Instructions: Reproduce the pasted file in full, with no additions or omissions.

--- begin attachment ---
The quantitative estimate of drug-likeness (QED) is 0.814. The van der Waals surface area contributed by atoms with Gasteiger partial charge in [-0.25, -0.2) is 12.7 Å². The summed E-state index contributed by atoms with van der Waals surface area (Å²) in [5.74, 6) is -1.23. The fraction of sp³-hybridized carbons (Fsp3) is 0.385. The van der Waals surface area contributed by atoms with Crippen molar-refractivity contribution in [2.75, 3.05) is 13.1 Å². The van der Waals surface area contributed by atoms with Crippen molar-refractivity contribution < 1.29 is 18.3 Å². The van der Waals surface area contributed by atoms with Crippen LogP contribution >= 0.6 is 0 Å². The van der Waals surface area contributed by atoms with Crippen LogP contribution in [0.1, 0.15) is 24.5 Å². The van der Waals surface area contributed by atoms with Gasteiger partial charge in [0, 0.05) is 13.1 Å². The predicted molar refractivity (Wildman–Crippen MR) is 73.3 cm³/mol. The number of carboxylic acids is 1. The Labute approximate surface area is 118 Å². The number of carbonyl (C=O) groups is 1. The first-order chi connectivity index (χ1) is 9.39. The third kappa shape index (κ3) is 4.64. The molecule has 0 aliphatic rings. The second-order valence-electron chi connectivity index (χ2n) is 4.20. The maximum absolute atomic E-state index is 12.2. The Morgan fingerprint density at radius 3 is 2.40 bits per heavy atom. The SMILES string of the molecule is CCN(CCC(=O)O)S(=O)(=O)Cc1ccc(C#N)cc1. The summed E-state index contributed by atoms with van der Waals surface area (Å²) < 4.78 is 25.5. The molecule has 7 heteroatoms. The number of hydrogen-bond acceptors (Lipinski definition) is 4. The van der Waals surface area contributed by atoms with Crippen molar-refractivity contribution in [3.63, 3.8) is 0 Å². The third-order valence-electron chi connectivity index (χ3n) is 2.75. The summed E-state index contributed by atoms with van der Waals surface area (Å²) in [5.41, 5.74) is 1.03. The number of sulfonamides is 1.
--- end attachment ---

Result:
The quantitative estimate of drug-likeness (QED) is 0.814. The van der Waals surface area contributed by atoms with Gasteiger partial charge in [-0.25, -0.2) is 12.7 Å². The summed E-state index contributed by atoms with van der Waals surface area (Å²) in [5.74, 6) is -1.23. The fraction of sp³-hybridized carbons (Fsp3) is 0.385. The van der Waals surface area contributed by atoms with Crippen molar-refractivity contribution in [2.75, 3.05) is 13.1 Å². The van der Waals surface area contributed by atoms with Crippen molar-refractivity contribution < 1.29 is 18.3 Å². The van der Waals surface area contributed by atoms with Crippen LogP contribution >= 0.6 is 0 Å². The van der Waals surface area contributed by atoms with Crippen LogP contribution in [0.1, 0.15) is 24.5 Å². The van der Waals surface area contributed by atoms with Gasteiger partial charge in [0, 0.05) is 13.1 Å². The predicted molar refractivity (Wildman–Crippen MR) is 73.3 cm³/mol. The number of carboxylic acids is 1. The Labute approximate surface area is 118 Å². The number of carbonyl (C=O) groups is 1. The first-order chi connectivity index (χ1) is 9.39. The third kappa shape index (κ3) is 4.64. The molecule has 0 aliphatic rings. The second-order valence-electron chi connectivity index (χ2n) is 4.20. The maximum absolute atomic E-state index is 12.2. The Morgan fingerprint density at radius 3 is 2.40 bits per heavy atom. The SMILES string of the molecule is CCN(CCC(=O)O)S(=O)(=O)Cc1ccc(C#N)cc1. The summed E-state index contributed by atoms with van der Waals surface area (Å²) < 4.78 is 25.5. The molecule has 7 heteroatoms. The number of hydrogen-bond acceptors (Lipinski definition) is 4. The van der Waals surface area contributed by atoms with Crippen molar-refractivity contribution in [3.63, 3.8) is 0 Å². The third-order valence-electron chi connectivity index (χ3n) is 2.75. The summed E-state index contributed by atoms with van der Waals surface area (Å²) in [5.41, 5.74) is 1.03. The number of sulfonamides is 1.